Because both Heller and McDonald considered the issue of possession of handguns in the home for protection, the decisions do not necessarily allow possession in any other place. Officers seeking to enforce state or local laws that prohibit firearms in public, possession of unusual firearms, or possession by classes of persons historically forbidden to have guns can, in most cases, continue to enforce such laws, subject to the advice of local prosecutors or legal advisers. 

Devallis Rutledge is a former police officer and veteran prosecutor who currently serves as Special Counsel to the Los Angeles County District Attorney. He is the author of 12 books, including "Investigative Constitutional Law."

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Tags: U.S. Supreme Court Cases, Point of Law, Second Amendment, Gun Rights Advocacy


Comments (3)

Displaying 1 - 3 of 3

Charles Nichols / CNRepor @ 2/14/2011 3:15 AM

Neither of the US Supreme Court cases Heller nor McDonald limit the right to carry a weapon to the home. The High Court said there were some places "such as" the home where a person who is neither a convicted felon nor insane cannot be prohibited from carrying a gun and certain sensitive public places "such as" "schools and government buildings" where a person can be prohibited from carrying a weapon.

The Brady Center filed an Amicus Brief in the case of Peruta v San Diego claiming that the right to carry a weapon, in this case a handgun, applied only to the home. Chief Federal Judge Irma Gonzalez rejected that argument (also made by the attorney for the Sheriff). Instead, she affirmed the right of persons to openly carry firearms for the purpose of self-defense.

She did not say that the PC 12031 requirement to keep firearms unloaded was constitutional because neither party challenged the statute.

There was a February 2010 decision by the 9th Circuit Court of Appeals (US v Vongxay) finding that a key paragraph of Heller was not "meaningless dicta" meaning that it is the law within the jurisdiction of the 9th Circuit Court of Appeals (which includes California). That paragraph cited two cases which upheld the right to openly carry a firearm.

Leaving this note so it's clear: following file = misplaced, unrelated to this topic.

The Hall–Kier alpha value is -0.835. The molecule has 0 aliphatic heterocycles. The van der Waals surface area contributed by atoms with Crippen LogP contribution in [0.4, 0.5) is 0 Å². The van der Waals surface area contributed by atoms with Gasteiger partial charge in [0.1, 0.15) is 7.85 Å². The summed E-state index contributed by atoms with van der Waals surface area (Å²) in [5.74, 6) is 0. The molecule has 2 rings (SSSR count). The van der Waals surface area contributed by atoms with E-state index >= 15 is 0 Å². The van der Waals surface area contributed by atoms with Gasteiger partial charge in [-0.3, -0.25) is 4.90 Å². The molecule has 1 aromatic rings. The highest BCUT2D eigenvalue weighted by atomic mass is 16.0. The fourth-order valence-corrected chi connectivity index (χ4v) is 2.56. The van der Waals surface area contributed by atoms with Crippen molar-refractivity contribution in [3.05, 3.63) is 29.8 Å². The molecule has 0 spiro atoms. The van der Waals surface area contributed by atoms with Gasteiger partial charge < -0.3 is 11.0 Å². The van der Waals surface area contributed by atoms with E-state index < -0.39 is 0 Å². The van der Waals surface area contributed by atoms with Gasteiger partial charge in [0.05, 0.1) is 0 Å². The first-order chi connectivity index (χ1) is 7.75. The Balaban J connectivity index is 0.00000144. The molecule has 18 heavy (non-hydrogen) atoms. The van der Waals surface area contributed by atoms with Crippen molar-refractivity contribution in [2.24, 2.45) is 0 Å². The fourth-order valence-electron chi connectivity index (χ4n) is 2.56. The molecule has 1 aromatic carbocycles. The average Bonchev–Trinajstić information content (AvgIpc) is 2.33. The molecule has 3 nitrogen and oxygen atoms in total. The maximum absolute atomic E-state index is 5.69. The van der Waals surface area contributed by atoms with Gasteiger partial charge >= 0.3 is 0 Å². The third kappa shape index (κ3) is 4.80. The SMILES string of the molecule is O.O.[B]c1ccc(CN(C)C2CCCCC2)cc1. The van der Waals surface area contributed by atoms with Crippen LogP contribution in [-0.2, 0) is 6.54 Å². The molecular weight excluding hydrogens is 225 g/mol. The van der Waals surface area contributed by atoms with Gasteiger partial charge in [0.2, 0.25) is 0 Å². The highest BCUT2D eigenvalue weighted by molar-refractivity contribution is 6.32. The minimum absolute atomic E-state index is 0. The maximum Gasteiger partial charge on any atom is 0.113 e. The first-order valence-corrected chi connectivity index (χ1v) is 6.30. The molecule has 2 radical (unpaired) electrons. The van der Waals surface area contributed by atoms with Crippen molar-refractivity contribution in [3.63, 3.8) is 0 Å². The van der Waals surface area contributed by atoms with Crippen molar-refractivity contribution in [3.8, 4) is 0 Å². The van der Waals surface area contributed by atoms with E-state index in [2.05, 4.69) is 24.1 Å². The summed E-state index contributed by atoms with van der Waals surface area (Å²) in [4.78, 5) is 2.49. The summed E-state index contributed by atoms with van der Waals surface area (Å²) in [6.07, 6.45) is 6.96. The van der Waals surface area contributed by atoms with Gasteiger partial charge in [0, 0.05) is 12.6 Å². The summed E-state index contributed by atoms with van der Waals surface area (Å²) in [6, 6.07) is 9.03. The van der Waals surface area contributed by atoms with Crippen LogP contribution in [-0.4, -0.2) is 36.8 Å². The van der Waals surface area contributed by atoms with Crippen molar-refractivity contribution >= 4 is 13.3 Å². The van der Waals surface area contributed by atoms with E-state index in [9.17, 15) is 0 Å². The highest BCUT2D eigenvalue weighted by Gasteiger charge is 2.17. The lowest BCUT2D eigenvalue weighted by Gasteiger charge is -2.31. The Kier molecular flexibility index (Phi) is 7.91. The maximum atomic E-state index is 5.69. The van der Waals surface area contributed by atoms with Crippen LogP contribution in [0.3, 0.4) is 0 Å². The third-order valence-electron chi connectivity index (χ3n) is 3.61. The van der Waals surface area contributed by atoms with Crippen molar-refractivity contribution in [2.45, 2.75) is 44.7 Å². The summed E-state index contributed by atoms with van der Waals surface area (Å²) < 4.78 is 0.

The High Court was ambiguous on the question of concealed carry. However, there is no question that there is a fundamental, individual, enumerated constitutional right to openly carry a weapon (not limited to handguns) in public for the purpose of self-defense.

California is the only state to require that openly carried firearms in public be unloaded until a person is in danger (plus a few other exceptions).

The High Court does not recognize PC 12031(e) as a Constitutional exception to a warrantless search.

A police officer should ask himself if he really wants to be a test case for California's unconstitutional gun laws; given that there is no "good fai

Gene mcCarthy @ 2/14/2011 8:12 AM

Mr. Rutledge, I am also a former police officer. Your involvement and position on local enforcement of the possession of unloaded handguns in public is erroneous. You sir are erroneous. The federal government, state government nor the local government cannot take away God given inalienable rights to freedom, the right to assemble, free speech or the right to defend oneself in the home or on the streets of any city in this Constitutional Republic. Have you no shame? Men and women died on battlefields for our rights and you want to deny those freedoms to law abiding free citizens.

Hunt @ 10/2/2012 3:17 PM

"...Seventh Circuit Court of Appeals dismissed the suit, ruling that the Heller decision applied only to federal jurisdictions and not to the states, and that the Second Amendment did not protect an individual right to keep and bear arms within the states." How is there a difference because the federal court is over the state court, so the federal court overrules the state I think.